I've just splashed out for another book I can't afford. This time it's Beyond Human Nature: How Culture and Experience Shape Our Live by Jesse J Prinz. New Scientist had an interview with Prinz in the 21 January 2012 issue. (There is a link to the interview, Humans Are Learning Machines, but you need to be a subscriber to access it). Also, there was a favourable review of it in the London Times this morning. but it also requires a subscription to view. If I were going to digress (which is of course exactly what I am doing obviously), I'd say something moody here about the free dissemination of knowledge disappearing and how I guess soon only the rich will be able to afford the luxury of information.
Prinz emphasizes flexibility, nurture and cultural influences as the important ingredients in arriving at what we are and what we might become. He makes short work of evolutionary psychology's claims that our natures are largely the result of our evolutionary origins. He disagrees with their assertions that since we evolved from higher simians--bonobos, gorillas and some of the higher apes-- we must still be like them in critical ways.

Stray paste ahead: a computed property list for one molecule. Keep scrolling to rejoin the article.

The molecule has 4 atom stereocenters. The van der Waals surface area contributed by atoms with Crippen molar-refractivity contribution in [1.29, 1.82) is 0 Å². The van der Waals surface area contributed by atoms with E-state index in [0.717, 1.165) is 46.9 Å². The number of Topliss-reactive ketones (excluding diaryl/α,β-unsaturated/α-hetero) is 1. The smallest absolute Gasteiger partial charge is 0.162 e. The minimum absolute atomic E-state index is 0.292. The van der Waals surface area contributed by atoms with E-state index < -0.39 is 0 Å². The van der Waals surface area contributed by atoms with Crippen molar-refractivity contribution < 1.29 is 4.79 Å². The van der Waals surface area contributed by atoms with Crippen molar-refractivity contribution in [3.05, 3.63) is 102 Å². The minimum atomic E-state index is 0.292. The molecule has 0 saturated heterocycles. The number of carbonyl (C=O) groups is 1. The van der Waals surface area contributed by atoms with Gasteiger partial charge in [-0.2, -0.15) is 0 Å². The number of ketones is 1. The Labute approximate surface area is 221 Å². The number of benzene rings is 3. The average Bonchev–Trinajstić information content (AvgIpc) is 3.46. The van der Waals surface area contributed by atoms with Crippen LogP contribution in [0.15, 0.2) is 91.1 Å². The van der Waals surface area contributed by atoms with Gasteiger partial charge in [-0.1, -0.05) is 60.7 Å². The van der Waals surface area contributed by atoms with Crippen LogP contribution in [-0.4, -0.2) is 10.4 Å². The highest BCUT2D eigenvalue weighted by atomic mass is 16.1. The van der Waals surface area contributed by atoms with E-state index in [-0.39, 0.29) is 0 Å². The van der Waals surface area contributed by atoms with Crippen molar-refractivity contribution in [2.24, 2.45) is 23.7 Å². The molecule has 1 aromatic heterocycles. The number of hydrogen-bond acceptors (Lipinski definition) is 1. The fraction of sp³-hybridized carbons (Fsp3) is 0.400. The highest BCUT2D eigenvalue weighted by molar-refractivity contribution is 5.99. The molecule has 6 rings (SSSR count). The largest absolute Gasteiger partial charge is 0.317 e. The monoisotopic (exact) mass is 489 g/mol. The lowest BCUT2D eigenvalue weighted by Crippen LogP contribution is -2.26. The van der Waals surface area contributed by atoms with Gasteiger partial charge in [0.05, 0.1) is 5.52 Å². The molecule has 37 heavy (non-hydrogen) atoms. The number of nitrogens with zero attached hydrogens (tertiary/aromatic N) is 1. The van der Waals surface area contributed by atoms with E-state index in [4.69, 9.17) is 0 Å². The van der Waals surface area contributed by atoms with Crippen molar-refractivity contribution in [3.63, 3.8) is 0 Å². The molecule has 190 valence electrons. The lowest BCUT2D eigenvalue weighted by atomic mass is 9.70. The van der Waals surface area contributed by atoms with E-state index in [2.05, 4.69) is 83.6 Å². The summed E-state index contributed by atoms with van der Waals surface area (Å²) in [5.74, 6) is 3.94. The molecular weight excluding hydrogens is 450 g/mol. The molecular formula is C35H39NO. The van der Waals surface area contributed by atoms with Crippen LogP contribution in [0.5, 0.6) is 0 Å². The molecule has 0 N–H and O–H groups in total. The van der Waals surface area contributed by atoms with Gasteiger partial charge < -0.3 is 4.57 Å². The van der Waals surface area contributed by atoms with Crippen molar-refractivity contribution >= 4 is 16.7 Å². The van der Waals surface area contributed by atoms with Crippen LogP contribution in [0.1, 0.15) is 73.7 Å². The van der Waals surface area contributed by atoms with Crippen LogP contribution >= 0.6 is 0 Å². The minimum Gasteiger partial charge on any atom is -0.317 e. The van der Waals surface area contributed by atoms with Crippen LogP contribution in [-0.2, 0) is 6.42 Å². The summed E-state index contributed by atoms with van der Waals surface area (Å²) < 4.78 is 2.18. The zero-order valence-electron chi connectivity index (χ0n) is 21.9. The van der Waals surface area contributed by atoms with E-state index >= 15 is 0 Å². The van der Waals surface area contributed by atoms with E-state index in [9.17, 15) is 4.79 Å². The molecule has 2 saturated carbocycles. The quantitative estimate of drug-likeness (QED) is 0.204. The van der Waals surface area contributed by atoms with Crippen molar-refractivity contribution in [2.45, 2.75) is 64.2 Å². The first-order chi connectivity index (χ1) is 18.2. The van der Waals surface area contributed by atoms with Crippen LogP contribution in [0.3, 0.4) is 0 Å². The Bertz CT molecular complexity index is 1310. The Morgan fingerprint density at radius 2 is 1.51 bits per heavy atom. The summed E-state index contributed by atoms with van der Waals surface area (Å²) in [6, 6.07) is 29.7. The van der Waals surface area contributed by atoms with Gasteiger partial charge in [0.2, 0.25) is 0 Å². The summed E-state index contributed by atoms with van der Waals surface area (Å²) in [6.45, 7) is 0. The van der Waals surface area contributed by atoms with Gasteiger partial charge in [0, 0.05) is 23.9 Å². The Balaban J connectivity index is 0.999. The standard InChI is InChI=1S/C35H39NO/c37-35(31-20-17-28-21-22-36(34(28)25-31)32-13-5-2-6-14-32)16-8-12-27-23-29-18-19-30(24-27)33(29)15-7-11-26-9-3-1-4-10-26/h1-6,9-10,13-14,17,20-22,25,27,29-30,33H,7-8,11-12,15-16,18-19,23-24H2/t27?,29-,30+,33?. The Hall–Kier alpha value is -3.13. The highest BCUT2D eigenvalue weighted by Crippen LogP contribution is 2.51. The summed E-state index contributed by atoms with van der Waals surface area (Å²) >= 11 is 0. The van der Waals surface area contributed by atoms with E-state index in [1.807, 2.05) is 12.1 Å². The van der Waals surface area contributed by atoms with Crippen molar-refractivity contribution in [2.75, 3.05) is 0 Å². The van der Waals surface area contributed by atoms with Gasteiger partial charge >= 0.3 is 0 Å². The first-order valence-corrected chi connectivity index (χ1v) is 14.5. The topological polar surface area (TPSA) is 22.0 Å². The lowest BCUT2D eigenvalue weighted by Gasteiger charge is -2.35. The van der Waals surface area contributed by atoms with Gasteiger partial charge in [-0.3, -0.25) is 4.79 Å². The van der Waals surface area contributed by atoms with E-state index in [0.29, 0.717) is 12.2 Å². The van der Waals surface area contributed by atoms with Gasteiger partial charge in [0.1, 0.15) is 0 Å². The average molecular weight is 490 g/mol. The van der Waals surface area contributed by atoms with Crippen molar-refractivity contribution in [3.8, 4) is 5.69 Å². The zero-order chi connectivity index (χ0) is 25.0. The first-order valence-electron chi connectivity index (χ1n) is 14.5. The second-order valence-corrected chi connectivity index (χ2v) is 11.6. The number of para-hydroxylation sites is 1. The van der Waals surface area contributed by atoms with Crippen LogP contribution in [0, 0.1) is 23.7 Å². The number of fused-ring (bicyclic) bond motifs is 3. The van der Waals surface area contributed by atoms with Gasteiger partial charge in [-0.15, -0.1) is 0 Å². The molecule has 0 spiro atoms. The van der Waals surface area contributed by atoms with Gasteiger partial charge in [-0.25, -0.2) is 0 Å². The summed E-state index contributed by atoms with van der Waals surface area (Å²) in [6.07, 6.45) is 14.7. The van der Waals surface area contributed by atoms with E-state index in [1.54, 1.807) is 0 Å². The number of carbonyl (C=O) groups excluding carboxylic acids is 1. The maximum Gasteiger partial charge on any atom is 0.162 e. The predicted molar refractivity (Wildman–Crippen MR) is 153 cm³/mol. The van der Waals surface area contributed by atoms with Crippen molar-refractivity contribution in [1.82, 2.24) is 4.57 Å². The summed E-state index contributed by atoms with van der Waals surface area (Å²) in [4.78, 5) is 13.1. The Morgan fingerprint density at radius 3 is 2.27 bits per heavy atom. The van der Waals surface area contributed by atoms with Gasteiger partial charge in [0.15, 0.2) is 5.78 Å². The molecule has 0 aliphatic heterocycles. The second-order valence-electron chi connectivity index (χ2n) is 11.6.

The section on the cultural roots of depression were enlightening. For example, he claims that depression does not have its origins in genetics only. He discusses the alarming increase in depression rates among young Americans. He thinks they result in changes in culture. In 1955 only 2% of twenty-five-year-old Americans were depressed. Now the number is closer to one in every four American in that age group have had a severe bout of depression. Prinz says the increase is due in large part to peer interaction. That is that we're learning from each other how to be depressed.